Eduardo Lalo is a writer, essayist, video artist, and photographer from Puerto Rico. He is the author of ten Spanish-language books, including La Inutilidad, Los Paises Invisibles, and, most recently, El Deseo del Lapiz. David Frye is a lecturer in anthropology at the University of Michigan who translates both Spanish poetry and prose.
"Simone has the stuff of the great literary works . . . .
The novel is a good example showing that literature in Puerto Rico,
like the history of the country, is made of paradoxical
relationships of love and hate, of liminality and darkness, most
always in the contingency of the contradictory. But, in any case,
without opposites there is no progression; without antithesis,
there is no synthesis."--Elidio La Torre Lagares "Nagari"
"Simone is a clear-eyed vision of the Puerto Rican margins--some of them, and not the ones usually found in contemporary fiction, which also makes it all the more effective. Both the literary and the personal are handled well here. . . . It can seem an oddly structured novel, yet it works--especially as a whole--surprisingly well, and the shifts in Lalo's narrative make for a story that doesn't simply chug along predictably from the outset but expands, in breadth and depth, into an ultimately rich, rewarding work."--M. A. Orthofer "Complete Review"
"Simone is reminiscent of Albert Camus's 1942 masterpiece, The Stranger, a study in alienation and impotence. . . . Certainly a thought-provoking book. The descriptions of Li's abysmal circumstances--she lives practically in servitude--shed light on an almost unknown aspect of Puerto Rican reality. We are far more used to reading about the plight of Puerto Ricans in New York than about minorities in San Juan. Lalo's dark portrayal of a sunny Caribbean city turns the conventional urban novel on its head, and his characters' blistering condemnation of the book industry and the notion of Hispanic unity is bound to raise eyebrows. . . . Lalo's distinct perspectives make Simone a surprising adventure and a worthwhile read."--Barbara Mujica, Georgetown University "Washington Independent Review of Books"
"Although at turns a passionate love story and a political and social commentary on life in Puerto Rico, Lalo's Simone primarily concerns writing: the singular word that he uses as the first sentence of his novel. The sparse narrative unflinchingly depicts two lonely and uncertain lovers as they meet and try to make sense of their pains through writing."--Lori Feathers "World Literature Today"
"Beautiful. . . . To Frye's credit, Simone never feels like a translation. . . . While the narrator obviously has significant pride in his Puerto Rico, it inevitably comes with a concomitant sense of resentment--part of the dark shadow that follows this novel sentence-by-sentence. Upon seeing the name 'Colony Economy' on a carton of milk in a coffee shop, the narrator muses about how Puerto Rico's history 'overwhelms and defines' him. It is an apt lens through which to view Simone--characters who cannot quite escape the world they were born into, or the childhoods they were subjected to, a country shackled by the past and every extension of happiness undercut by sorrow."--Greg Walklin "Necessary Fiction"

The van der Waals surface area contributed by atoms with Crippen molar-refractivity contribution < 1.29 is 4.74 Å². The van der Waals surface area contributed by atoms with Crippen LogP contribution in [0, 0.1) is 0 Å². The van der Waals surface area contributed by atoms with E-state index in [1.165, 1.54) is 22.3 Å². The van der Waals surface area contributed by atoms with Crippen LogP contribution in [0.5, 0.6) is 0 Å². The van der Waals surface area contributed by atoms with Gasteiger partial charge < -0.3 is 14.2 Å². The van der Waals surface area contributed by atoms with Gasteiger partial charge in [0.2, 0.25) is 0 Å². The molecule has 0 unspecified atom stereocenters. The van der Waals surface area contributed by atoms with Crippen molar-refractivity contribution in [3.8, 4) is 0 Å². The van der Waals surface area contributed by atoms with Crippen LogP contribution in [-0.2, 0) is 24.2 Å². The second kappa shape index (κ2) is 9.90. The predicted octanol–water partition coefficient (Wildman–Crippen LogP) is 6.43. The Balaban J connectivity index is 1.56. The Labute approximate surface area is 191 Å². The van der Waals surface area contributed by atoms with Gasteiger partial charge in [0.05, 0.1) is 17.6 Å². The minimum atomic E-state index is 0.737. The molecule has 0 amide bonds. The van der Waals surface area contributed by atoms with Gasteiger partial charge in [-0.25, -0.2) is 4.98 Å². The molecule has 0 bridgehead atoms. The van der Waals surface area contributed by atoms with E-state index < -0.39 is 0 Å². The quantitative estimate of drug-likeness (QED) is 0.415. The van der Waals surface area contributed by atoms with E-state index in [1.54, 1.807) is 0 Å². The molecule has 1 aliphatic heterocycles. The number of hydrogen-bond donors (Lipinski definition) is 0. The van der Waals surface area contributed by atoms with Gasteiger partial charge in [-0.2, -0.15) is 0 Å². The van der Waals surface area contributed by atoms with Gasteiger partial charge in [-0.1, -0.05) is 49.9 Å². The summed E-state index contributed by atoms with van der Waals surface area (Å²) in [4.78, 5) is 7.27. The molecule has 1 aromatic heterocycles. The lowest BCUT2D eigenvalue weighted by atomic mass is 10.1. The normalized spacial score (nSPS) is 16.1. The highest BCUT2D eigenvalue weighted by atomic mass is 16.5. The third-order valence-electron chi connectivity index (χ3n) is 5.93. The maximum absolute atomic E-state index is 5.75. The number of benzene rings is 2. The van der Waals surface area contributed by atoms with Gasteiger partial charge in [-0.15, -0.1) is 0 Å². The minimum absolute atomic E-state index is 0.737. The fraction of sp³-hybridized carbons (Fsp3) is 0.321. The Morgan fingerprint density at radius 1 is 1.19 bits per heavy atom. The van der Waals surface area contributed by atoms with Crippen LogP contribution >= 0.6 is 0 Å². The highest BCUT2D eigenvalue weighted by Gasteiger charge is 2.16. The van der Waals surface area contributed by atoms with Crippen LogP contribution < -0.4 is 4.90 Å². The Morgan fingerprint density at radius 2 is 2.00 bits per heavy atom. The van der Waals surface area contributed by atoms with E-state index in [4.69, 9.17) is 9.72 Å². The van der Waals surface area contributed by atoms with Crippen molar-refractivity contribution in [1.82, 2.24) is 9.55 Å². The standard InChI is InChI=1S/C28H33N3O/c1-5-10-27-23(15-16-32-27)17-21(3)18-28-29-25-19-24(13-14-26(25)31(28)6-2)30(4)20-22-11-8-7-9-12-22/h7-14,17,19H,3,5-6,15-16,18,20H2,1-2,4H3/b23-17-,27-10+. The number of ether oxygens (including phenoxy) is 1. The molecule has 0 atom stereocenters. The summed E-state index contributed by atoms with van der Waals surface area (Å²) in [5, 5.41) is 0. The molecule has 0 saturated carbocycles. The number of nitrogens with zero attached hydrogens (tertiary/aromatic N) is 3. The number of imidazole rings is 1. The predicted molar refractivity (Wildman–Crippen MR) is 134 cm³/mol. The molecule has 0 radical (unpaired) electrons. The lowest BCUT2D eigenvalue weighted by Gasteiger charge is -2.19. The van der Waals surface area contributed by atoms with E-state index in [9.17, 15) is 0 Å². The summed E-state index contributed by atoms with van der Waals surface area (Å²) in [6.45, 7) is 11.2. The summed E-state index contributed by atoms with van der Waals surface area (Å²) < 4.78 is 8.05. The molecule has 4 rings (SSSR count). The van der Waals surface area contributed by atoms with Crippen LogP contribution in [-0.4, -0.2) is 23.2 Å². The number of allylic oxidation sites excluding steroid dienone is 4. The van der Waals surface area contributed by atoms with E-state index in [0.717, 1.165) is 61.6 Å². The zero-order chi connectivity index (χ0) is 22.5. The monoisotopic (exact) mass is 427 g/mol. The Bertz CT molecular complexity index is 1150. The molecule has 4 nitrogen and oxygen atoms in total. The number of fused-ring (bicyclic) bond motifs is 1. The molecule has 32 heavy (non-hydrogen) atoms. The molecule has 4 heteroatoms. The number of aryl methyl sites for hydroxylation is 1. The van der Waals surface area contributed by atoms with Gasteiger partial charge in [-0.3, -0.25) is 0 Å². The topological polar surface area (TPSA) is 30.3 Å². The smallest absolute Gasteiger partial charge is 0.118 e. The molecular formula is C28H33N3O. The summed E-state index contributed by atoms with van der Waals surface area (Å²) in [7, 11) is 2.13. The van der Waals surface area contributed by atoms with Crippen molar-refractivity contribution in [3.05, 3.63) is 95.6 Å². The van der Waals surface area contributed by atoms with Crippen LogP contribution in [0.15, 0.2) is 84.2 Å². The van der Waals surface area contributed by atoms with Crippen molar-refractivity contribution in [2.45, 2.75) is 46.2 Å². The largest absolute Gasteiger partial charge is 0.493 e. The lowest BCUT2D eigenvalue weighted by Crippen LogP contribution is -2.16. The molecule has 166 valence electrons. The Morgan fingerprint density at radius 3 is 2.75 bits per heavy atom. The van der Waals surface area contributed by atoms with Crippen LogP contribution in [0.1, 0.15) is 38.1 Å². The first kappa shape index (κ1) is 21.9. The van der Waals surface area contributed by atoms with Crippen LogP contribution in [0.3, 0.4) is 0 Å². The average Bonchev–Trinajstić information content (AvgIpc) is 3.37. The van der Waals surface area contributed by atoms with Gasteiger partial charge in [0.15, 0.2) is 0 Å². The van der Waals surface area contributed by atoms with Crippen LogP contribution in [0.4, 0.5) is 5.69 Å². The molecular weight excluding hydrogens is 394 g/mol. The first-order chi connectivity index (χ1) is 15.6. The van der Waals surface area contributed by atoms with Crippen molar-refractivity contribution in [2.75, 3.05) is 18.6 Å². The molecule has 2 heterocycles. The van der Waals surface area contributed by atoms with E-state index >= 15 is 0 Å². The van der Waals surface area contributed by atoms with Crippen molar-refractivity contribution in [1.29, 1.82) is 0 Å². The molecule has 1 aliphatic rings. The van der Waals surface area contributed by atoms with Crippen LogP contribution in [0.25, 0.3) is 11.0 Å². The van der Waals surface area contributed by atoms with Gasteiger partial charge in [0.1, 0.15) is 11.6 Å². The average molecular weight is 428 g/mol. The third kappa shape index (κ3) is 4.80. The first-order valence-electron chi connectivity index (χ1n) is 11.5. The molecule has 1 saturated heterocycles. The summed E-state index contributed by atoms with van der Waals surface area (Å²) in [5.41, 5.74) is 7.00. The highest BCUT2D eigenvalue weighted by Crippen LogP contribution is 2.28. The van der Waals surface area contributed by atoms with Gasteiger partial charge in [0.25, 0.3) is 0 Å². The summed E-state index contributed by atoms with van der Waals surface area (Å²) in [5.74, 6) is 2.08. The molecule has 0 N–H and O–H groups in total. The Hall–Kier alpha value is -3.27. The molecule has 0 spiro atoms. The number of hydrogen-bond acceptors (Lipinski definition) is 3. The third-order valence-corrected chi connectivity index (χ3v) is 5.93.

"Lalo explores the intersection of art and pain in this gorgeously written novel about two outsiders, drawn to one another by a desire to use art as a surrogate for emotional intimacy. . . . Simone is a novel of mysteries. . . . Underlying the novel's mysteries is Lalo's exploration of the symbiotic relationship between art and suffering. Art is not a panacea for pain . . . . Rather, pain nourishes art. . . . But by the novel's close the writer understands that his relationship with Li cannot be sustained without the two sharing their deepest pain and vulnerabilities, an intimacy that cannot be created through art alone."--Lori Feathers "Rain Taxi"
"There is something magnetic with the names in Simone. . . . The condition of strangeness is radicalized. All are equally foreign in this San Juan, the narrator as well as Li. . . . The relationship between the narrator and Li can also be read as an exploration, not without pathos and self-absorption, of the abyss that separates them. If a writer has to be, as we read in the novel, 'an athlete of defeat, ' the same requirement would seem to be true for lovers, doomed to run toward a goal that, they know, never arrives on time."--Lucas Mertehikian "Los Inrockuptibles (Argentina)"